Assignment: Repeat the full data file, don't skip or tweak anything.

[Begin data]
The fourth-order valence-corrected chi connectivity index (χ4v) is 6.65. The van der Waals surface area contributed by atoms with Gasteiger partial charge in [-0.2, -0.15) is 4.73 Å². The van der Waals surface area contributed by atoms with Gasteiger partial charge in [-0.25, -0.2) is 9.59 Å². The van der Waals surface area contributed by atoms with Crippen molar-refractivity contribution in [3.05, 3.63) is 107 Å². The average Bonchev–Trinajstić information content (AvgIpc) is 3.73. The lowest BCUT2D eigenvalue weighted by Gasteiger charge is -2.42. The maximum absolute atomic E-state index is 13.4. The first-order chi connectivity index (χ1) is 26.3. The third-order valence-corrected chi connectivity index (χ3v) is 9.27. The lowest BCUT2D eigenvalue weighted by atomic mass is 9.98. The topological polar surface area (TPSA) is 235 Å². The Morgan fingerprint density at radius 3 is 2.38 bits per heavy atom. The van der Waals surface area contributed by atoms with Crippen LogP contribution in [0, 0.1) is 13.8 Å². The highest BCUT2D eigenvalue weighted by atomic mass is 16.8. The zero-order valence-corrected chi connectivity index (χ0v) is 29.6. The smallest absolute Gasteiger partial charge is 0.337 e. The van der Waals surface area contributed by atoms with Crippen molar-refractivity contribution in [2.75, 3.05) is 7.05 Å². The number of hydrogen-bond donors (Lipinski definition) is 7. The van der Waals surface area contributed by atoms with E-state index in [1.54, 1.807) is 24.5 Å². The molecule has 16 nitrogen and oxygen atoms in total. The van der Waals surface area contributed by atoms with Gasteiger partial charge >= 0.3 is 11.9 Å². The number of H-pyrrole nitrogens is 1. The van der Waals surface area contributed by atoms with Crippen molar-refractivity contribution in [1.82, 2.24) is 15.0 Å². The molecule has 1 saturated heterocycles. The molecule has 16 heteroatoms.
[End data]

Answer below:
The fourth-order valence-corrected chi connectivity index (χ4v) is 6.65. The van der Waals surface area contributed by atoms with Gasteiger partial charge in [-0.2, -0.15) is 4.73 Å². The van der Waals surface area contributed by atoms with Gasteiger partial charge in [-0.25, -0.2) is 9.59 Å². The van der Waals surface area contributed by atoms with Crippen molar-refractivity contribution in [3.05, 3.63) is 107 Å². The average Bonchev–Trinajstić information content (AvgIpc) is 3.73. The lowest BCUT2D eigenvalue weighted by Gasteiger charge is -2.42. The maximum absolute atomic E-state index is 13.4. The first-order chi connectivity index (χ1) is 26.3. The third-order valence-corrected chi connectivity index (χ3v) is 9.27. The lowest BCUT2D eigenvalue weighted by atomic mass is 9.98. The topological polar surface area (TPSA) is 235 Å². The Morgan fingerprint density at radius 3 is 2.38 bits per heavy atom. The van der Waals surface area contributed by atoms with Crippen LogP contribution in [0, 0.1) is 13.8 Å². The highest BCUT2D eigenvalue weighted by atomic mass is 16.8. The zero-order valence-corrected chi connectivity index (χ0v) is 29.6. The smallest absolute Gasteiger partial charge is 0.337 e. The van der Waals surface area contributed by atoms with Crippen molar-refractivity contribution in [2.75, 3.05) is 7.05 Å². The number of hydrogen-bond donors (Lipinski definition) is 7. The van der Waals surface area contributed by atoms with E-state index in [1.54, 1.807) is 24.5 Å². The molecule has 16 nitrogen and oxygen atoms in total. The van der Waals surface area contributed by atoms with Gasteiger partial charge >= 0.3 is 11.9 Å². The number of H-pyrrole nitrogens is 1. The van der Waals surface area contributed by atoms with Crippen molar-refractivity contribution in [1.82, 2.24) is 15.0 Å². The molecule has 1 saturated heterocycles. The molecule has 16 heteroatoms.